Ever since she was a little girl who would line up her dolls and play school with them, Congresswoman Frederica Wilson has known she was meant to help people. The daughter of civil rights activists and small business owners, she learned early the value of public service. It is one she has exercised her entire life.

“I always felt that I was a little leader and a little teacher. The Klu Klux Klan would ride down our street because they didn’t want my father registering people to vote, but he did it anyway,” Wilson recalled. “I think I got my spunk and my tenacity from him and my courage to, in spite of the odds, set a goals and fight for people.”

It’s fitting that Wilson grew up and pursued a career in education. Eventually becoming an elementary school principal, she saw firsthand the need to give black youth, particularly boys, extra attention.

“My school was an integrated school … and it was very clear to me, even early on in my career, that there was something different about that African American boy that needed extremely special attention,” Wilson said.

But she was limited in her impact as a principal, so she ran for the Dade County School Board and implemented the 500 Role Models of Excellence Project (now 5000). She also served as a state legislator before ascending to national prominence as the Congresswoman for Florida’s 24th District in 2010.

“When I was a member of the (Florida) House of Representatives, they would put billions of dollars in the state budget to save the manatee from being chopped up by boat propellers and I couldn’t get them to put a million dollars in the state budget to help young boys on the beginning side,” Wilson said. “But they would put millions on the end to send them to prison and maintain them in prison at the rate of $45 a day. Now just think if that were reversed,” Wilson said.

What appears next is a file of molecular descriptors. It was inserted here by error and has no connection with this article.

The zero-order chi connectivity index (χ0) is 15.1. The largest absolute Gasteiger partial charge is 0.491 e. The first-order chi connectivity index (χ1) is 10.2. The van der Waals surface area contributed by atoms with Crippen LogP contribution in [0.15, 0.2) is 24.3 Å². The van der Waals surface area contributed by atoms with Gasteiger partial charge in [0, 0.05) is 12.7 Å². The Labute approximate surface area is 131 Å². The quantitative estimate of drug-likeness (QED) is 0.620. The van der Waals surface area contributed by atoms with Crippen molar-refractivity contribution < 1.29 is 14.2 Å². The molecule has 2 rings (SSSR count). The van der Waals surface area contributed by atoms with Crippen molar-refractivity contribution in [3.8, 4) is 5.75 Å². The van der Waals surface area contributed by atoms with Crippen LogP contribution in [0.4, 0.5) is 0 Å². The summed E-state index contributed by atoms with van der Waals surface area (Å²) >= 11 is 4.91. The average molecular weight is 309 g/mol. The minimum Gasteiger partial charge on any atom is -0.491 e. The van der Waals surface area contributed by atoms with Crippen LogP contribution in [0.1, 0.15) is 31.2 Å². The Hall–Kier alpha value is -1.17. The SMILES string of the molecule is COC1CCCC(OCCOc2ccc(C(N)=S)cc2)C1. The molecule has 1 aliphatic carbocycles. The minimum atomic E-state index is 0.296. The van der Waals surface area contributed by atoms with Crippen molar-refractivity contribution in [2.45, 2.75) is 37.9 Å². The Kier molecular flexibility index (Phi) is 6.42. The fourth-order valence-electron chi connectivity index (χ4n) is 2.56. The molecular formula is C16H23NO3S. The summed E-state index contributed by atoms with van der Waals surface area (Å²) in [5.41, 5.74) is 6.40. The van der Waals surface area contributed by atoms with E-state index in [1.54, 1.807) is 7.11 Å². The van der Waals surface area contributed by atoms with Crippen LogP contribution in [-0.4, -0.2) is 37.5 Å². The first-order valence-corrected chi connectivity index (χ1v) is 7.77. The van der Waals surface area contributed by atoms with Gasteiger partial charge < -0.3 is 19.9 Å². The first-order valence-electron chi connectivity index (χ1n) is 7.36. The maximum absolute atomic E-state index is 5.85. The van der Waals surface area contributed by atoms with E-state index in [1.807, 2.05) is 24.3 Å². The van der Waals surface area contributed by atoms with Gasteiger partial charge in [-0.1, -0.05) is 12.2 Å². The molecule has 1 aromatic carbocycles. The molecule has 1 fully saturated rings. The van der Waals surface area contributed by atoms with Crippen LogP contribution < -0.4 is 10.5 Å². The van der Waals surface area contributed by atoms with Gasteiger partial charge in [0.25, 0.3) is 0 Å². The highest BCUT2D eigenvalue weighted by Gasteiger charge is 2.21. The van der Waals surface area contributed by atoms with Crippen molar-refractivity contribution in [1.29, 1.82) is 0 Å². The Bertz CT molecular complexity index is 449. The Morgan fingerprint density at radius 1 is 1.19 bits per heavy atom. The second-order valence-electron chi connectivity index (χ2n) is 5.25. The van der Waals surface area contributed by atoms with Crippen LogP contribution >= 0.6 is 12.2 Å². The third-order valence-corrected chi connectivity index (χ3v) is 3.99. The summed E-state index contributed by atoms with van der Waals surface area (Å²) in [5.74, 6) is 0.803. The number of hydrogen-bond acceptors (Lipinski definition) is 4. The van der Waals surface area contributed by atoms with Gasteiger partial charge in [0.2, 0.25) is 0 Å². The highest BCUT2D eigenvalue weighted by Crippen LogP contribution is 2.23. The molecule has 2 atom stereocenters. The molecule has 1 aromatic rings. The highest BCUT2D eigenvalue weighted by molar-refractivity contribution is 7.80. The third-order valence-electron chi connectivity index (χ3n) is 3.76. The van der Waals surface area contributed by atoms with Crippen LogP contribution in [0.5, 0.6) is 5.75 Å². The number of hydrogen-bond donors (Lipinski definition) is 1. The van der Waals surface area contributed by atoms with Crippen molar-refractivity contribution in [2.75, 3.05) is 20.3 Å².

Despite her successful political ascension, Wilson said it is a mistake to think she transitioned from being an educator to a politician. She said she is still an educator, but quit her job as a principal so she could make an even greater difference.

“I haven’t made any transition darling. While being an educator I realized I had to do more to impact the children of this community because I didn’t feel they were getting their fair share,” Wilson said. “Never will I leave education, never will I leave teaching and never will I leave those boys, never.”

In addition to her late father and older brother, Thirlee Smith Jr. – who was the first full-time black reporter at the Miami Herald – Wilson credits Rosa Parks with inspiring her to greatness.

“Rosa Parks … I can definitely say she had a great impact on my life. She put me in the mind of me. I wanted to be like her. She just got tired and she said I’m not going to move and she didn’t move, and she changed the whole civil rights movement,” Wilson said.

Passionate about young blacks knowing their history, Wilson was instrumental in getting Florida’s current black history curriculum implemented.

“If you don’t know where you’ve been, you really don’t know where you’re going … They have taken so much out of schools … so it’s going be up to parents and churches to make sure that children are aware of the sacrifices that were made for them.

Many of them don’t have a clue. They don’t know about the lynching and the pain and the struggle. They don’t know there were kings and queens stolen from their homeland. They only know about Martin Luther King,” Wilson said.

One moment in black history that Wilson is particularly grateful for is having the opportunity to serve alongside America’s first black president, Barack Obama.

“It is something that I will cherish for the rest of my life. It was phenomenal and to know him personally was just a dream come true. Sometimes I would just pinch myself …,” Wilson said. “We need to look forward and work towards electing the next black president. He showed my boys that they could be anything they wanted to be.”

When asked what type of legacy she’d like to leave if she ever retires, Wilson said the name she was given when she became a Nigerian Chieftain, Jagunmolu, is fitting.

“My name means ‘The People’s Warrior’ and that’s what I would like for my legacy to because if I see something that’s not right. I’m going to fight until I make it right. That’s what I’ve done all my life because as an African America woman, there’s always a battle. It never ends,” Wilson said.

Often approached by people whose lives she’s touched, Wilson said she encourages people to keep pushing and lets them know she’s praying for them.

“You don’t really have to be a politician to do good. You decide on what you want to advocate for and you put your heart and soul into that advocacy and then you keep one hand in God’s hand and He’ll guide you and lead you how to triumph and move forward,” Wilson said.